An advert no less
Right after college I dove right into interface work, skipping the world of print design. In fact, my senior project was a CD-ROM horribly pieced together in “multimedia” application. Man I’m glad that word is pretty much dead.
I like the fluid nature of pixels on screen. I enjoyed that I didn’t have to get upset by press checks and how things take on a new life when output on different paper stock with various inks.
CD-ROMs of course, had an element of commitment I never liked. The “gold master”—the point where change was no longer possible. Additionally there was still a filter of programming and platform that made concessions necessary to the interface.
So as the web began to emerge as a place for design, I jumped on board.
A whole new set of restrictions came to surface. Restrictions that are slowly becoming less painful, but then again, I’ve a few years under my belt to know what works and what doesn’t. The best part of course though, is that the web evolves. If something doesn’t work, change it.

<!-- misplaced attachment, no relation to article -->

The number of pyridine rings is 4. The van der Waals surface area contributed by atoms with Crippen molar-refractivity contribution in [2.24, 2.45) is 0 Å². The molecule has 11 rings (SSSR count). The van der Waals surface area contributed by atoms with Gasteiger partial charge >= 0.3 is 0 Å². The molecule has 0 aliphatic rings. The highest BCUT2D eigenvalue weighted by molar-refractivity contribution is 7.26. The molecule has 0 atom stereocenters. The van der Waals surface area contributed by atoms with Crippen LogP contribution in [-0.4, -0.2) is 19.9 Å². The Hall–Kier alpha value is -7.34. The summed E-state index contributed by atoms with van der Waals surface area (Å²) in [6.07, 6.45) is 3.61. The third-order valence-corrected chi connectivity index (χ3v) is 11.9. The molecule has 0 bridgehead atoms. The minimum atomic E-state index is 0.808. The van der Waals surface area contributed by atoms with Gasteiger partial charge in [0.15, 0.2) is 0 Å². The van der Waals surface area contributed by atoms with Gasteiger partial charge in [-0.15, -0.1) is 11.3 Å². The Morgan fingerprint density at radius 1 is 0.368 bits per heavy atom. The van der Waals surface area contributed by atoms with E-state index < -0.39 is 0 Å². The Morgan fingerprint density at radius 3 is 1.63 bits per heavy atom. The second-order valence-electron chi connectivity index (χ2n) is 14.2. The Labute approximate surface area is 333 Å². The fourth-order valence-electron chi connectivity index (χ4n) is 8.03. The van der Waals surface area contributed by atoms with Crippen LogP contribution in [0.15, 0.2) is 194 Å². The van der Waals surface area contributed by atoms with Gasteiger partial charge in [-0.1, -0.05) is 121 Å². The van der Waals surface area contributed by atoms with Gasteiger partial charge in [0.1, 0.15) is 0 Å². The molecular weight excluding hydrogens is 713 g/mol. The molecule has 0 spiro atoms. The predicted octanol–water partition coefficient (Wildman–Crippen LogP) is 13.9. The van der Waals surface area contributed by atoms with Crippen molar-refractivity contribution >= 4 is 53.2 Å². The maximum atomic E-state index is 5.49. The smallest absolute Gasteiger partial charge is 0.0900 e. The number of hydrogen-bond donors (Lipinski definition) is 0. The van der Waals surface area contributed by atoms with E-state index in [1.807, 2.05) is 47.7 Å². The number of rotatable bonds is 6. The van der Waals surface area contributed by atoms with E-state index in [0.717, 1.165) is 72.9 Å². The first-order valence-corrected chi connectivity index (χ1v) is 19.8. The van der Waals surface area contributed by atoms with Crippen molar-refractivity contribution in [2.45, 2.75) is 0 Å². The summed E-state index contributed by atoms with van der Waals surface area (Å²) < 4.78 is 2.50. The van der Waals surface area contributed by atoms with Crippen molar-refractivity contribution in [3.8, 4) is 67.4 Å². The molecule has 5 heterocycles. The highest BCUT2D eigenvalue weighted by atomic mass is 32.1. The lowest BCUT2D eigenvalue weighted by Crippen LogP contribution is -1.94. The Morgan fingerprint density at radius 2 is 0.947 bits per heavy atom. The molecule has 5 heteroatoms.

Only twice in my life have I gotten close to a press. Both times there were more experienced folks present to ensure things went as planned. It’s changed over the years though as well.—just as much as the net. Now I can deliver a artwork in a PDF and not have to worry about packaging fonts and referenced images. It’s much easier.
The radio station needed some ads for magazines and whatnot and I freshened up on how to prep files. This month’s Filter magazine (with Beck on the cover) has the finished product. ow fun it was to see the page and the fine resolution. Of course, after the ad went out the door, I fretted that the computer monitor image used was too generic. So subsequent ads will now use the image off to the side up there with the funky “retro” one.
Commitment is hard. WILCO is still too big.